Room to Maneuver as Shanghai’s Rental Market Steadies
China’s rental market usually sees two peaks a year: The first runs February to mid-March, when people return to work after the Lunar New Year holiday; the other is in July and August, when schools and universities across the country produce millions of fresh graduates.
During these periods, cities experience relatively high month-on-month increases in residential property rents. As demand slows in September, though, prices tend to stabilize, and in some places will even fall.
In the final quarter of 2023, the average rental price in China fell 0.1% each month, according to data from the National Bureau of Statistics.
Overall, rents in China’s first-tier cities — namely Beijing, Shanghai, and Guangzhou and Shenzhen in the southern Guangdong province — saw comparatively little change throughout the year, while second-tier cities experienced slightly more pronounced fluctuations. The sharpest decreases were in third- and fourth-tier cities, the official data shows.
According to the China Real Estate Index System (CREIS), 19 of 50 major cities surveyed in 2023 saw rental prices increase. For example, in Sanya, on the island province of Hainan, and in the Hunan provincial capital, Changsha, rents were up by more than 3% year on year. By contrast, prices fell by over 5% in the cities of Wenzhou in Zhejiang province, Xuzhou in Jiangsu province, and Zhengzhou in Henan province.
In Shanghai, the past 12 months have been somewhat uneventful in terms of its residential rental market, with fluctuations mostly in keeping with traditional cycles. However, the city did experience unseasonal year-on-year and month-on-month price rises in November and December.
At the end of November, the average price of a rental property in Shanghai stood at 84.1 yuan ($12) per square meter, 1.69% higher than in August, according to CREIS.
Among the city’s districts, only Qingpu and Jinshan saw declines in November. Prices were down 1.39% and 1.84% respectively compared with the same period in 2022. Meanwhile, some downtown districts saw upward trends. For example, Jing’an registered year-on-year growth of 0.37% while Xuhui saw a 0.81% month-on-month increase in November.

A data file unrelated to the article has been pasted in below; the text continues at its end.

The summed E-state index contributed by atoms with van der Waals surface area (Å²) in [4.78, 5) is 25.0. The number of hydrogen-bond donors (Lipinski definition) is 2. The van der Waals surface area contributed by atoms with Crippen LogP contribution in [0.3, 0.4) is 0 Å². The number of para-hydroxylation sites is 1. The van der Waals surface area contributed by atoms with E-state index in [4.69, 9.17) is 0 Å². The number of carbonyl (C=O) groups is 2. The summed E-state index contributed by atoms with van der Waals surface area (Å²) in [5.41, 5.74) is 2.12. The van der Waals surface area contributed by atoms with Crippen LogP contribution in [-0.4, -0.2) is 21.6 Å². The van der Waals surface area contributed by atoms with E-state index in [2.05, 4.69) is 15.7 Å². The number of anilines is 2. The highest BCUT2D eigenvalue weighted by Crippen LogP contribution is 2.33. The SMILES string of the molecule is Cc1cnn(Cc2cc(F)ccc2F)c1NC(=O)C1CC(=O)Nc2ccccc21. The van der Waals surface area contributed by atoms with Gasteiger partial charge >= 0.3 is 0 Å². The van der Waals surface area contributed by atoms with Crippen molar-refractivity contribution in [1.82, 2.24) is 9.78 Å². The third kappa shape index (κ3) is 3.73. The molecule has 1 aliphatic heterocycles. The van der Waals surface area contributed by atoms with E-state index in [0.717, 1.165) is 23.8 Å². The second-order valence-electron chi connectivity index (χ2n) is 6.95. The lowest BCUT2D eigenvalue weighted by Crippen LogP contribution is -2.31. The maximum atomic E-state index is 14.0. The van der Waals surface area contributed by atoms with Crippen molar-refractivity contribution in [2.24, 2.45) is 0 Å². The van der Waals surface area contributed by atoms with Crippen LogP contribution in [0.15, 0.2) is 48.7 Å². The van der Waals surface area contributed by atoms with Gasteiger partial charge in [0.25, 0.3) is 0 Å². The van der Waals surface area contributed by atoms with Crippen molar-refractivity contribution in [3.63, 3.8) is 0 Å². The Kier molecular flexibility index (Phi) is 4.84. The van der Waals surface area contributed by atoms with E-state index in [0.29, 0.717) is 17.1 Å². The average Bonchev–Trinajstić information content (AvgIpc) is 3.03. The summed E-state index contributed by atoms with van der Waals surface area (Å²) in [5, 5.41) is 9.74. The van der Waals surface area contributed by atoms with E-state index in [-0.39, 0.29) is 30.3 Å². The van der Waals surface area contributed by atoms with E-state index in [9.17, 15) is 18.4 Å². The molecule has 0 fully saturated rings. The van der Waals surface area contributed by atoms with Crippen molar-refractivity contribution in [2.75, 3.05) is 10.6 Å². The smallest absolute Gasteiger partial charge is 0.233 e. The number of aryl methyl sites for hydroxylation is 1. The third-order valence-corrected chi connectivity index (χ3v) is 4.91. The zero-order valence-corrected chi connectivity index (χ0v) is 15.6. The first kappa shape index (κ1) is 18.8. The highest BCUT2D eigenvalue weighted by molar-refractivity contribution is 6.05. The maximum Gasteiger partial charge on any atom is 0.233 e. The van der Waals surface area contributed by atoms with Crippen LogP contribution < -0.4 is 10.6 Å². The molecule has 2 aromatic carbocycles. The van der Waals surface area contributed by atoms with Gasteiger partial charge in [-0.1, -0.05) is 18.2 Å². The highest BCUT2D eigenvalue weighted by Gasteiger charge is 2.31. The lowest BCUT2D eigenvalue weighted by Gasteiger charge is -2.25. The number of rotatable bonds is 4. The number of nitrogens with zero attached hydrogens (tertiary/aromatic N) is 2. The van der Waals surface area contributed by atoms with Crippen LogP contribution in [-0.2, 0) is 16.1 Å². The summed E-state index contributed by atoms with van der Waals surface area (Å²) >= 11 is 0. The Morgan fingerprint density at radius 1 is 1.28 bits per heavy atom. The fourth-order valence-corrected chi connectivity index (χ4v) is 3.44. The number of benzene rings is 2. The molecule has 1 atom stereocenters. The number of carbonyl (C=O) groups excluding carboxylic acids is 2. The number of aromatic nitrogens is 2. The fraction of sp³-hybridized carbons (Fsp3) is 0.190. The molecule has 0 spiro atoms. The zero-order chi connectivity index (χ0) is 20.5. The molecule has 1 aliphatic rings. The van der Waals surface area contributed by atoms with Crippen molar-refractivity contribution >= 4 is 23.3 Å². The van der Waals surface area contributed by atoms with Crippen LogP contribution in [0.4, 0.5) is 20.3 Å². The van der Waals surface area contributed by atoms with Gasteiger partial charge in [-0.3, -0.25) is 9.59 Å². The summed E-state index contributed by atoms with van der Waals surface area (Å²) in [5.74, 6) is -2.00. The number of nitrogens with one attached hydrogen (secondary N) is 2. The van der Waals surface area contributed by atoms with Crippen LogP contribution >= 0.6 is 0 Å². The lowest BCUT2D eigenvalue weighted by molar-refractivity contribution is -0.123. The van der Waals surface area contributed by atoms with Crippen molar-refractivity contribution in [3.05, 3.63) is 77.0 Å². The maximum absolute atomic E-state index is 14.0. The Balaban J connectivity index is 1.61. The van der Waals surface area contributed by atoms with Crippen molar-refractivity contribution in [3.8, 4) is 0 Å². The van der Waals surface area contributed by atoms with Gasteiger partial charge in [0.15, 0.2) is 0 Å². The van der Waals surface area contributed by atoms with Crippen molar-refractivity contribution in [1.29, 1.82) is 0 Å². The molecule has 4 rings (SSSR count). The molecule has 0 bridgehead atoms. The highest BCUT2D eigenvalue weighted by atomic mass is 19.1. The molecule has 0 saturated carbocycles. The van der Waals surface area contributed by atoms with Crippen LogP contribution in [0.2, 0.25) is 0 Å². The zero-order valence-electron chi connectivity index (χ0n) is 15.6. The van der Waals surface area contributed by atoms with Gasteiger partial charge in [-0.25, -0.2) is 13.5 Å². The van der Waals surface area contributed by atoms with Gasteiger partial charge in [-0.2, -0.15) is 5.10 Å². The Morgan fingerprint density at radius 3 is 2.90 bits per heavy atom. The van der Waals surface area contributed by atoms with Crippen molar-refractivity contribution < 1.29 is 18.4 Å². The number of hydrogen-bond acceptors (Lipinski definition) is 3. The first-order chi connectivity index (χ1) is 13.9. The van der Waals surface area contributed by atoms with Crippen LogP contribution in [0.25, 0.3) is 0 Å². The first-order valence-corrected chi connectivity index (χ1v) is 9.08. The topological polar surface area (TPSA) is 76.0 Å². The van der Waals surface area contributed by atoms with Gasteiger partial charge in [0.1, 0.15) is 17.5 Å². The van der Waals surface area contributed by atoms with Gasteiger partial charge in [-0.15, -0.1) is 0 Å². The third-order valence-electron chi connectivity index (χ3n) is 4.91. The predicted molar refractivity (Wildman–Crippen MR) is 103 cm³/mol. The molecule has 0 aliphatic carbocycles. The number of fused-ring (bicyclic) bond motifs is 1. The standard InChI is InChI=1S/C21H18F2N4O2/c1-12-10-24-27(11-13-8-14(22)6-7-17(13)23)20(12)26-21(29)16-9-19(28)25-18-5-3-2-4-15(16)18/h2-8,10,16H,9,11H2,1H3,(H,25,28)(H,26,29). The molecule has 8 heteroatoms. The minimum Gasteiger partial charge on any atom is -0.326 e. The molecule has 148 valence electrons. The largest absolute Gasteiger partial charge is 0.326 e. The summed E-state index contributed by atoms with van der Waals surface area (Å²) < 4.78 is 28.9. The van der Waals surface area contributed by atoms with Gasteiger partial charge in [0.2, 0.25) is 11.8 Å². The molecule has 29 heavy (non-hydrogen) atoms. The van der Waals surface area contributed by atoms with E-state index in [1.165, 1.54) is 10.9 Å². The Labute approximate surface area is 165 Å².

Supply and demand
Evidence suggests that the reduced affordability of tenants has put downward pressure on the market nationwide. A survey by the Beijing China Index Academy, a market tracker, found that almost 40% of the respondents who were planning on moving home were motivated by a desire to find cheaper accommodation, due to their lower income expectations.
Another factor impacting local markets is the accelerated supply of government-subsidized housing, which has helped stabilize prices of privately owned rental properties.
In 2023, the Ministry of Housing and Urban-Rural Development pledged to “significantly increase” the supply of affordable rental housing nationwide by adding 3.6 million homes, either through construction or by acquiring stock from private property developers, including public housing and shared ownership housing.
By the third quarter of 2023, 72% of the 2.04 million subsidized housing units to be built as part of the national plan had been completed, according to the ministry. It added that the total amount of subsidized housing units stood at 5.65 million at the start of this year.
First-tier cities aimed to construct or acquire at least 70,000 units in 2023, while many second- and third-tier cities implemented their own plans based on local demand and conditions.
Subsidized housing can have a significant influence on the overall market, too. An analysis by the China Real Estate Information Corp., a digital services platform for the industry, found that the rental prices of private-owned homes in Pujiang Town, Songjiang New Town, Zhoupu Town, and Kangqiao Town — the areas of Shanghai with the highest concentration of government-subsidized rental properties — had fallen by more than 3.5% year on year as of November.
Despite the short-term impacts of lower income expectations and increases in subsidized housing, market insiders and observers are predicting a market rebound amid China’s economic recovery.
A version of this article originally appeared in Shanghai Data, a platform operated by the Shanghai Observer. It has been translated and edited for brevity and clarity, and is republished here with permission.
Translators: Chen Yue and Xue Ni; editors: Xue Ni, Luo Yahan, and Hao Qibao.
(Header image: A residential area in Shanghai, Nov. 6, 2023. Wang Gang/VCG)